Let me take another tack, a little bit out of the way of what I’ve been discussing: the appraisal of a Norman Rockwell painting on “The Antiques Road Show”, which was filmed in Eugene, Oregon last year. A man brought in a small painting not much thought of, a family heirloom. Throughout this man’s childhood, and his parent’s childhood, that painting hung in the family room like any familiar piece of furniture. Norman Rockwell painted it and gifted it to this man’s great-grandmother. Out of idle curiosity, he took the painting for possible appraisal and got a spot on the television show. The painting, “The Little Model”, was valued at $500,000. It was one of the highest-valued pieces in the history of the show.

The Little Model by Norman Rockwell, 1919, cover for Collier's
The Little Model by Norman Rockwell, 1919, Collier’s cover

This may sound like good news, but it had some unfortunate consequences. The painting is more than a valuable object to the man who owns it: it’s part of his childhood, of his family history; it has sentimental value that surpasses any that another can attach to it. What does one do when one has been on national television with a $500,000 painting that usually hangs on your living room wall? First, he needed to insure it and to protect it from potential thieves. Museums are robbed for valuable items, and how much easier a common man’s house! And what about taxes when he hands the thing off to the next generation? Will his family be able to afford to keep it now that there’s a value estimate attached to it? What was once an un-priced and well-loved part of the family home is now a national spectacle worth half a million dollars.

Ultimately, the painting wound up loaned on a semi-permanent basis to the Jordan Schnitzer Museum of Art, because it was the most practical thing to do with this now very expensive work of art.  Will it ever hang on a living room wall again? While it’s nice that the public can see it (I went to view it last summer; it’s lovely), that living room wall must seem awfully bare without it.

Artwork needs to be loved for itself, I believe, and authentication is largely about money. A silly little still-life you pick up at a flea market, if you love it, is just as valuable as anything in a museum – not in terms of monetary or historical significance perhaps – but in the sense that matters most. Art exists to move us, to help us simultaneously step outside of and deeper within ourselves. Great art can give us shivers, move us to tears, and create indelible impressions in our minds. Art is half what we see and half how it lives inside of us, which is why it’s so wonderfully and infuriatingly subjective. An expert cannot tell you what will move you.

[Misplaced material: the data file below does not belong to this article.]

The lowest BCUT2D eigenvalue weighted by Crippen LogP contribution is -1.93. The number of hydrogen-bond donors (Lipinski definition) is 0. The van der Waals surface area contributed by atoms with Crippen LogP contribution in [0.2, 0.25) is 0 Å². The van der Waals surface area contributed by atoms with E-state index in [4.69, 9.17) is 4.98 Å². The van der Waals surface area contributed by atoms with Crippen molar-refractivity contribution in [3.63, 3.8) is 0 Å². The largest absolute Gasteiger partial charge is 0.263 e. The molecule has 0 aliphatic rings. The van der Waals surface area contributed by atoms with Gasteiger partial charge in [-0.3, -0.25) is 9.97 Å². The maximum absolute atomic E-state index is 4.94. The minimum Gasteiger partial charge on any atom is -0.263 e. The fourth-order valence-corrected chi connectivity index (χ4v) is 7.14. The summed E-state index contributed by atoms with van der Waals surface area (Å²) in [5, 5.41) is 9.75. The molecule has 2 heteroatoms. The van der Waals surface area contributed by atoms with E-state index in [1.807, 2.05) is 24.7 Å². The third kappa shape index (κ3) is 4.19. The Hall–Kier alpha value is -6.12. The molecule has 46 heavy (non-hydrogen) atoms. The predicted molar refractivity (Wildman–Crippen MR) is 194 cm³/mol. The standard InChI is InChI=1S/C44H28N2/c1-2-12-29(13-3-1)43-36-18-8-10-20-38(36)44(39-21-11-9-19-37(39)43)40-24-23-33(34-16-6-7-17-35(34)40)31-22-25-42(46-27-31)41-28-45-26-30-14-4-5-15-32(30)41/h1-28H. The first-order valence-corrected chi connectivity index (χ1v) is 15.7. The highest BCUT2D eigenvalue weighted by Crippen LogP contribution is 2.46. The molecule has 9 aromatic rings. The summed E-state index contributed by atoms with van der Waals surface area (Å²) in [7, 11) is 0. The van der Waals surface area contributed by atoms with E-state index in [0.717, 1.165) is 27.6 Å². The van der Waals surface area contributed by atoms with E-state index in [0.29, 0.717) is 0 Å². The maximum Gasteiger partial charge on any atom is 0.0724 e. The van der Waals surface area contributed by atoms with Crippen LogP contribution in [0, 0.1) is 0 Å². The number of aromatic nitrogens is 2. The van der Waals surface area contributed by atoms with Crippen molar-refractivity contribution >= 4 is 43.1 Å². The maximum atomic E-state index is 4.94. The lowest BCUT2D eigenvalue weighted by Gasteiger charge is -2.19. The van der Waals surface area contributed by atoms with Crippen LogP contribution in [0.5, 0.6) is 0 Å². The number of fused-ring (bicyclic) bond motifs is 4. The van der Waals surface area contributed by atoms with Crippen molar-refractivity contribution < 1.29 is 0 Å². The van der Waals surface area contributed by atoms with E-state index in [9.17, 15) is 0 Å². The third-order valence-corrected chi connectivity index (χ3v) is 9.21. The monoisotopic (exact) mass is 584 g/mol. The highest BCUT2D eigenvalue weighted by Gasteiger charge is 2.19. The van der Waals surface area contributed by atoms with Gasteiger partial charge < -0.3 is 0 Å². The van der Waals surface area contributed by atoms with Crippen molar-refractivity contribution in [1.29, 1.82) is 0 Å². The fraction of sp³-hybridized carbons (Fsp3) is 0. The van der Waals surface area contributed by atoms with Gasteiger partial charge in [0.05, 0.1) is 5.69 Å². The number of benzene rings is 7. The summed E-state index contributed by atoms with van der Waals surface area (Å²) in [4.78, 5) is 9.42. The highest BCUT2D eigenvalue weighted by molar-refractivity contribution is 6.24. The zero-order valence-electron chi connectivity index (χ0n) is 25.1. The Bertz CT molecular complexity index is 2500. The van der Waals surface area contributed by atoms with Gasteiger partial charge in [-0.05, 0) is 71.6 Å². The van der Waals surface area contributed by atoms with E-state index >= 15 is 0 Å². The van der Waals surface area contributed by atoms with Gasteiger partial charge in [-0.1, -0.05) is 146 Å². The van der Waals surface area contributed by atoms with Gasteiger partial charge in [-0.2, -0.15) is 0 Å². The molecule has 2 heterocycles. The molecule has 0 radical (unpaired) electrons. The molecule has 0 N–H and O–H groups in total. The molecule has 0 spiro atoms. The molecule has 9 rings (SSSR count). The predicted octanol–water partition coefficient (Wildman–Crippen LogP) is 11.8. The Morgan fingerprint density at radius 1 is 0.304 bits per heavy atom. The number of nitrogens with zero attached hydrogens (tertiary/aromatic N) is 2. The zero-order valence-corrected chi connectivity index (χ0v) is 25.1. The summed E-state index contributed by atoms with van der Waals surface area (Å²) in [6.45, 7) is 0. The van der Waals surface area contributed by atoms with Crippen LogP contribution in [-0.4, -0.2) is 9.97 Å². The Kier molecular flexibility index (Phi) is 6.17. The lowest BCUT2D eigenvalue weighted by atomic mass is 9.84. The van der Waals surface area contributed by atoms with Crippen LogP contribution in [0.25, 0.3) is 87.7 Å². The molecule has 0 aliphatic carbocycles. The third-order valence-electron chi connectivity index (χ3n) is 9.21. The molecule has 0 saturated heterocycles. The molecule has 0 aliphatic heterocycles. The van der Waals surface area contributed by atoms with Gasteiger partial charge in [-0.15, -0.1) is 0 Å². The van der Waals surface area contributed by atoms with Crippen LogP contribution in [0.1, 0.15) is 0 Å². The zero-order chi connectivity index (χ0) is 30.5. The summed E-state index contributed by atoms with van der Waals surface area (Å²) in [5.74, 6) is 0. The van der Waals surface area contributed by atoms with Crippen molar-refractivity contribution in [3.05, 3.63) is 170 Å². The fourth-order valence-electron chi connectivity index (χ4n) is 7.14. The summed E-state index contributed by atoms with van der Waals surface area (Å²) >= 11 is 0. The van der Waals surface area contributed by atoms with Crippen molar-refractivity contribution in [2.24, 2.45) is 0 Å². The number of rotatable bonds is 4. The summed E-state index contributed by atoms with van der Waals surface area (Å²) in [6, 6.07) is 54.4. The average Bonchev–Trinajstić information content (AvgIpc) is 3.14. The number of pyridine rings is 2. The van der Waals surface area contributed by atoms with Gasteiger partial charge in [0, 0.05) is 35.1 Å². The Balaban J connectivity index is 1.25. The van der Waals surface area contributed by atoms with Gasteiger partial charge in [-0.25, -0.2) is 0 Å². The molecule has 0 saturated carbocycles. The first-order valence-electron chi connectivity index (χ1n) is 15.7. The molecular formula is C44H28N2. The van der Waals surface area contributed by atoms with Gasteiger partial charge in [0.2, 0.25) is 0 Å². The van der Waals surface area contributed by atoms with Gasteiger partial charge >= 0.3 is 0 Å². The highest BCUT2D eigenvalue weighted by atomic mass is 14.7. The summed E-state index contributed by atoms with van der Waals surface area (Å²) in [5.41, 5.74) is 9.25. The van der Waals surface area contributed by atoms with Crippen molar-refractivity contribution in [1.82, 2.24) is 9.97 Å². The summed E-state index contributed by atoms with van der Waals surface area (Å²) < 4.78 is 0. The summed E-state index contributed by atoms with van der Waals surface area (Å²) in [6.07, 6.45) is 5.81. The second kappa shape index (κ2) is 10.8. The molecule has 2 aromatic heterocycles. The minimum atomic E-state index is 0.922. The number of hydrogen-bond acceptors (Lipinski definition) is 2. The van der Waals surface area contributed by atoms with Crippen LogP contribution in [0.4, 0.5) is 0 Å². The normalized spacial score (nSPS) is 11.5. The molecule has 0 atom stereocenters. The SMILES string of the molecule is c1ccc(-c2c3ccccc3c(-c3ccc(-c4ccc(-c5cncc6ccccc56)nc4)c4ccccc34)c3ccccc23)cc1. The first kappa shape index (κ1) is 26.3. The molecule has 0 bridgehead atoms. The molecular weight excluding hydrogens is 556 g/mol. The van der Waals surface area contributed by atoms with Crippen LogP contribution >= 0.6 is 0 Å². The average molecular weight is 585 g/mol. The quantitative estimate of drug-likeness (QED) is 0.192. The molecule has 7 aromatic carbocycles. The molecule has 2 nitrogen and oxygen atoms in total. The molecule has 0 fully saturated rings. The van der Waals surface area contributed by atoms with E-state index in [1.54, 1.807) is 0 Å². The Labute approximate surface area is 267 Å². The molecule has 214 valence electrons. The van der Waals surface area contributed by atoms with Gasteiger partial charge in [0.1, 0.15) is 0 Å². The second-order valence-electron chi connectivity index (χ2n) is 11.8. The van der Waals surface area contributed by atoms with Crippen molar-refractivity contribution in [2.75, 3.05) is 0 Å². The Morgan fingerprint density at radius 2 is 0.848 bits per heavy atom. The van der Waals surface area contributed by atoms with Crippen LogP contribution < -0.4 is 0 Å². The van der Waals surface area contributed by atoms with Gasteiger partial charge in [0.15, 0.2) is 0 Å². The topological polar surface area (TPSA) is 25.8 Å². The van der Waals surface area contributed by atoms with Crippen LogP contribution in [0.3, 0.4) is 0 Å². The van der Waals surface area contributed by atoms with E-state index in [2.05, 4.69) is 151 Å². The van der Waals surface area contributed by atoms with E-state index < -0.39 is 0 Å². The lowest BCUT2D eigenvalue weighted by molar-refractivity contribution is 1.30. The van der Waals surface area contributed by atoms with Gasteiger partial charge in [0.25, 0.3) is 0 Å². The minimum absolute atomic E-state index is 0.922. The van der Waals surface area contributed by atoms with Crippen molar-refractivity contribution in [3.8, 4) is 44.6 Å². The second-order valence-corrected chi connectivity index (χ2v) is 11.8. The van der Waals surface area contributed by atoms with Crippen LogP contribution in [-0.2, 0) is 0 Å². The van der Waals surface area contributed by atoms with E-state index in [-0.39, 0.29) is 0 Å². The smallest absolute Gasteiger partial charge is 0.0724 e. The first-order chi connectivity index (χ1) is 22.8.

In The Man Who Made Vermeers, Lopez talks about the psychological mechanisms that helped van Meegeren and other forgers pass off their fakes as authentic. Great forgeries look like they belong to another era while touching on themes that speak to contemporary people; it is that quality that makes us want to believe that a work is authentic. Bronzes attributed to Edgar Degas and cast before 1922 are deemed authentic by consensus, which is why those bronzes fetch much higher prices than later castings. Similarly, Francisco de Goya’s Disasters of War, which were printed posthumously, are authentic by consensus: experts have agreed that the first prints pulled from the plates, in the 1890’s, are the ones. Later printings were from plates that wore or were heavily altered with new aquatints (though even some of the “authentic” prints come from plates with slight alterations). The power of the work, to put it simply, make those concerns seems petty; the expert opinion on the authenticity of early prints drives up their prices.

My point, after all this, is simply that one should not love a Goya just because it is a Goya. The work itself, irrespective of who made it and when, is what you should love – though the who, when, and how can provide context that deepens and enriches one’s experience. Look deeply and learn to recognize what moves you, not what you think you should be moved by. It’s a romantic notion, perhaps, but I strongly believe that that is the only authenticity in art that really matters.